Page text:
Foods that boost hearing: Be mindful of your minerals
Editor's note: This article was originally published in March of 2013. Due to its popularity, we have updated it to publish again.
In the fight to keep your body healthy and functioning properly, minerals play an important role. Wisdom from milk commercials tells us calcium builds strong bones. In another example, zinc is an important mineral for boosting the immune system. Some minerals, like the ones listed below, are also critical elements in protecting our hearing health. It’s true what they say — you are what you eat.
What are minerals?
Minerals are inorganic substances found in soils and rocks and are essential nutrients the body needs to survive and carry out daily functions and processes. We receive minerals by eating plants that absorb them from the earth and by eating meat from animals, which graze on plants.
Let’s take a look at the minerals that help make your hearing more efficient.
Potassium is responsible for regulating the amount of fluid in your blood and body tissue. That’s important to your hearing health because fluid in the inner ear is dependent upon a rich supply of potassium, especially in that part of the ear that translates the noises we hear into electrical impulses the brain interprets as sound. As we age, those levels naturally drop and contribute to presbycusis — or age-related hearing loss.
Potassium-rich foods include: potatoes, spinach, lima beans, tomatoes, raisins, apricots, bananas, melons, oranges, yogurt and low-fat milk. With springtime picnics marking the calendar, think about bringing your favorite low-fat buttermilk potato salad recipe or a fruit salad with citrus and melons for tasty and potassium-rich side dishes.
Folic acid is a critical element in your body’s ability to generate new cell growth. Studies have shown that adults with low levels of folic acid in their blood are more likely to develop presbycusis. Some studies show folic acid supplements may reduce hearing loss. That might be because the body uses folic acid to metabolize homocysteine, an inflammatory compound that reduces circulation. Good circulation is an important component in keeping the hair cells of the inner ear healthy and working properly.
Folate-rich foods include fortified breakfast cereal, liver, spinach, broccoli and asparagus. Breakfast is most important meal of the day. Skipping breakfast can lead to overeating later in the day, especially of foods that are poor in nutrients and high in calories. Consider starting your day with fortified breakfast cereals that are also whole grain and low in sugar.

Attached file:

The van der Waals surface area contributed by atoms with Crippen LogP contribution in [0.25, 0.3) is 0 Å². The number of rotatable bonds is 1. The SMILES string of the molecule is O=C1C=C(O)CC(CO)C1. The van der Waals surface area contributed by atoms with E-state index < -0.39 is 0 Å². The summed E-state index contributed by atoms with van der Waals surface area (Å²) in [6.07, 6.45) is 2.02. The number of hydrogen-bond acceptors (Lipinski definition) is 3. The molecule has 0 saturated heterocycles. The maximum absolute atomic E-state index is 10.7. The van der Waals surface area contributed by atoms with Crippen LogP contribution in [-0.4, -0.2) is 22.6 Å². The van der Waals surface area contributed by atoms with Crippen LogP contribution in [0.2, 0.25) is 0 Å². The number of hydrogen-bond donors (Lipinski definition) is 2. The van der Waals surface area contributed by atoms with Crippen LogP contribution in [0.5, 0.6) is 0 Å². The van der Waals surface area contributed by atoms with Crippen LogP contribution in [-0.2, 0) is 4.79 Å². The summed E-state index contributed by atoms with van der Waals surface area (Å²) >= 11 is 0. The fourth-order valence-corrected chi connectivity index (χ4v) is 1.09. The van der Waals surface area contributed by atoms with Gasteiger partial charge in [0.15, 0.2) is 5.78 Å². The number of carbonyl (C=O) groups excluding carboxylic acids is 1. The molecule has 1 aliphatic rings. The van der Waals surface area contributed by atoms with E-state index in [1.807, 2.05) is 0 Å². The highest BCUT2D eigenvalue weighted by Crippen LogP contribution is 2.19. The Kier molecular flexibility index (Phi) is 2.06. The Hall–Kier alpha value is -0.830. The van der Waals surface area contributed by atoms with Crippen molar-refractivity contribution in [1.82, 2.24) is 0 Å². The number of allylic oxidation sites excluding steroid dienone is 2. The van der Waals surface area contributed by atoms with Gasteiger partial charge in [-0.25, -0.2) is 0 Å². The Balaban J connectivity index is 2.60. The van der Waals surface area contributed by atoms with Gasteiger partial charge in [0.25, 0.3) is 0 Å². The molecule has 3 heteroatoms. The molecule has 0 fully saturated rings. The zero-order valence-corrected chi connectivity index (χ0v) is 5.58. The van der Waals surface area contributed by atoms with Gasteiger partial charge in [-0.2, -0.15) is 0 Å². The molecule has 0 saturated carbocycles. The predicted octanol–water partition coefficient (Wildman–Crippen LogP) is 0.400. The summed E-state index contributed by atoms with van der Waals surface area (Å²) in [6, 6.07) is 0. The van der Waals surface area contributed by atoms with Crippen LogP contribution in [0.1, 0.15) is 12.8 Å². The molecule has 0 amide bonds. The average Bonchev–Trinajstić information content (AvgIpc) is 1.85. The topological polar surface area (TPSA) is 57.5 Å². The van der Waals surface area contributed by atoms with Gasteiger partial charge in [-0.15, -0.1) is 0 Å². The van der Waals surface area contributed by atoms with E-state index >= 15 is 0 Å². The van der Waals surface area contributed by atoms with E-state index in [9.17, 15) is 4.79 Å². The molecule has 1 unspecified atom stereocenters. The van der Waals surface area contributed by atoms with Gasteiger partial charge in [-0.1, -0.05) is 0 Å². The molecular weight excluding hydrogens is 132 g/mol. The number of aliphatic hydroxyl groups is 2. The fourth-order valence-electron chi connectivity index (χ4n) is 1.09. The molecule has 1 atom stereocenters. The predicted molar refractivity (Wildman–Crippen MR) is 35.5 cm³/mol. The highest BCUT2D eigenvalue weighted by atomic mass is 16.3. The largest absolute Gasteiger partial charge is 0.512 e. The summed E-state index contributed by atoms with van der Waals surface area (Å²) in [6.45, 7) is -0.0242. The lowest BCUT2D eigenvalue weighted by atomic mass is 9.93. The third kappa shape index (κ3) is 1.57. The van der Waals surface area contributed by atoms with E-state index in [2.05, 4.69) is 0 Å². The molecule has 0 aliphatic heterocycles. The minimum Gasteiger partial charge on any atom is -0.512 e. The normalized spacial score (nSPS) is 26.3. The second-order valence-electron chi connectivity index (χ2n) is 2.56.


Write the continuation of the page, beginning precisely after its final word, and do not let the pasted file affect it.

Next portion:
Research conducted at the University of Michigan Kresge Hearing Research Institute has shown that people pretreated with magnesium (along with Vitamins A, C, and E) were protected from noise-related hearing loss. Scientists believe this is because magnesium combats the effects of free radicals emitted during loud noises — almost like a protective barrier for the delicate hair cells in the inner ear. Also, lack of adequate magnesium in the inner ear causes the blood vessels to shrink, depriving it of valuable oxygen.
Foods rich in magnesium include fruits and vegetables, such as bananas, artichokes, potatoes, spinach, tomatoes and broccoli. Artichokes start to come in season during the springtime. The best way to serve artichokes is to boil them for 20-30 minutes and serve them with warmed butter or a cool dill yogurt dip Bonus — the yogurt dip will provide potassium too!
Zinc boosts body’s immune system and is also responsible for cell growth and healing wounds, so it’s potentially helpful in warding off germs that cause the common cold and, ultimately, those pesky ear infections. Some studies suggest it’s also effective in treating tinnitus in individuals with normal hearing. Zinc does interact with antibiotics and diuretics, though, so be sure to seek a physician’s advice before adding this mineral to your diet.
Foods rich in zinc include beef, port and dark-meat chicken, cashews, almonds, peanuts, beans, split peas, lentils, oysters — and dark chocolate! Think about trying your hand at making homemade granola bars to get your fill of zinc. Nuts and dark chocolate work great as key ingredients, along with oats, popped quinoa, raisins, dried cranberries and coconut flakes. Consider using honey, cacao butter and nut butters as binders. Search the Internet to find recipes from home cooks around the world for variations on homemade granola bars, then tweak a good recipe to your delight!
With a balanced diet that includes the vitamins from whole foods, our bodies usually produce enough of these minerals to keep us healthy and functioning effectively. Check with your physician before adding any supplements to your diet. As always, if you think you may have hearing loss, seek out a local hearing healthcare professional for a full hearing evaluation.